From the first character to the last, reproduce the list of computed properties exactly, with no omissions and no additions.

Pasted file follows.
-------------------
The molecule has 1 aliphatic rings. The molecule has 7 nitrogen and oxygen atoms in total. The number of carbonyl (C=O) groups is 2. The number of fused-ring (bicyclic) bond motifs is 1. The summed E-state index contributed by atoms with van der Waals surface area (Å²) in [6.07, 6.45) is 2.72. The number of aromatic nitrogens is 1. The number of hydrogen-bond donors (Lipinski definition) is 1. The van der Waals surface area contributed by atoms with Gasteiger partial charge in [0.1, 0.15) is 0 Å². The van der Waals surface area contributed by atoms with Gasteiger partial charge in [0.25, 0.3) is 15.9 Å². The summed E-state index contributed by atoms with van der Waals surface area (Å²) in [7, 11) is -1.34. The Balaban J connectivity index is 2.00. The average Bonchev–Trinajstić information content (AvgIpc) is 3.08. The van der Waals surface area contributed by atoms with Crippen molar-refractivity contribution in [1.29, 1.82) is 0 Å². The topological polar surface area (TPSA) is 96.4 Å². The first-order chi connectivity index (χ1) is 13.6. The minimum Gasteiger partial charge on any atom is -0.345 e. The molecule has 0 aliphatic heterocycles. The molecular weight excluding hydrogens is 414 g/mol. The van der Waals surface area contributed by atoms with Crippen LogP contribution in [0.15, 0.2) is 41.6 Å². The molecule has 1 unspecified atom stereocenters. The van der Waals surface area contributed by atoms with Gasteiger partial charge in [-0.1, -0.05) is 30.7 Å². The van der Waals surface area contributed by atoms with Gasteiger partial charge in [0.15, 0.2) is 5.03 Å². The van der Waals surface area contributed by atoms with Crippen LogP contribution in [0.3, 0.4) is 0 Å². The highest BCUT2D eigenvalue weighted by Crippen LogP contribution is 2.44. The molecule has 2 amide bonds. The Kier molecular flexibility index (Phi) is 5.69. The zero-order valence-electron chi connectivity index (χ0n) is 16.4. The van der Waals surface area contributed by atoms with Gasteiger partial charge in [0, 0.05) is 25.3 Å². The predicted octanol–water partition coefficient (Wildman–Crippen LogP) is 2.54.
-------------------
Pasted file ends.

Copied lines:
The molecule has 1 aliphatic rings. The molecule has 7 nitrogen and oxygen atoms in total. The number of carbonyl (C=O) groups is 2. The number of fused-ring (bicyclic) bond motifs is 1. The summed E-state index contributed by atoms with van der Waals surface area (Å²) in [6.07, 6.45) is 2.72. The number of aromatic nitrogens is 1. The number of hydrogen-bond donors (Lipinski definition) is 1. The van der Waals surface area contributed by atoms with Gasteiger partial charge in [0.1, 0.15) is 0 Å². The van der Waals surface area contributed by atoms with Gasteiger partial charge in [0.25, 0.3) is 15.9 Å². The summed E-state index contributed by atoms with van der Waals surface area (Å²) in [7, 11) is -1.34. The Balaban J connectivity index is 2.00. The average Bonchev–Trinajstić information content (AvgIpc) is 3.08. The van der Waals surface area contributed by atoms with Crippen molar-refractivity contribution in [1.29, 1.82) is 0 Å². The topological polar surface area (TPSA) is 96.4 Å². The first-order chi connectivity index (χ1) is 13.6. The minimum Gasteiger partial charge on any atom is -0.345 e. The molecule has 0 aliphatic heterocycles. The molecular weight excluding hydrogens is 414 g/mol. The van der Waals surface area contributed by atoms with Crippen LogP contribution in [0.15, 0.2) is 41.6 Å². The molecule has 1 unspecified atom stereocenters. The van der Waals surface area contributed by atoms with Gasteiger partial charge in [-0.1, -0.05) is 30.7 Å². The van der Waals surface area contributed by atoms with Gasteiger partial charge in [0.15, 0.2) is 5.03 Å². The van der Waals surface area contributed by atoms with Crippen LogP contribution in [0.3, 0.4) is 0 Å². The highest BCUT2D eigenvalue weighted by Crippen LogP contribution is 2.44. The molecule has 2 amide bonds. The Kier molecular flexibility index (Phi) is 5.69. The zero-order valence-electron chi connectivity index (χ0n) is 16.4. The van der Waals surface area contributed by atoms with Gasteiger partial charge in [0, 0.05) is 25.3 Å². The predicted octanol–water partition coefficient (Wildman–Crippen LogP) is 2.54.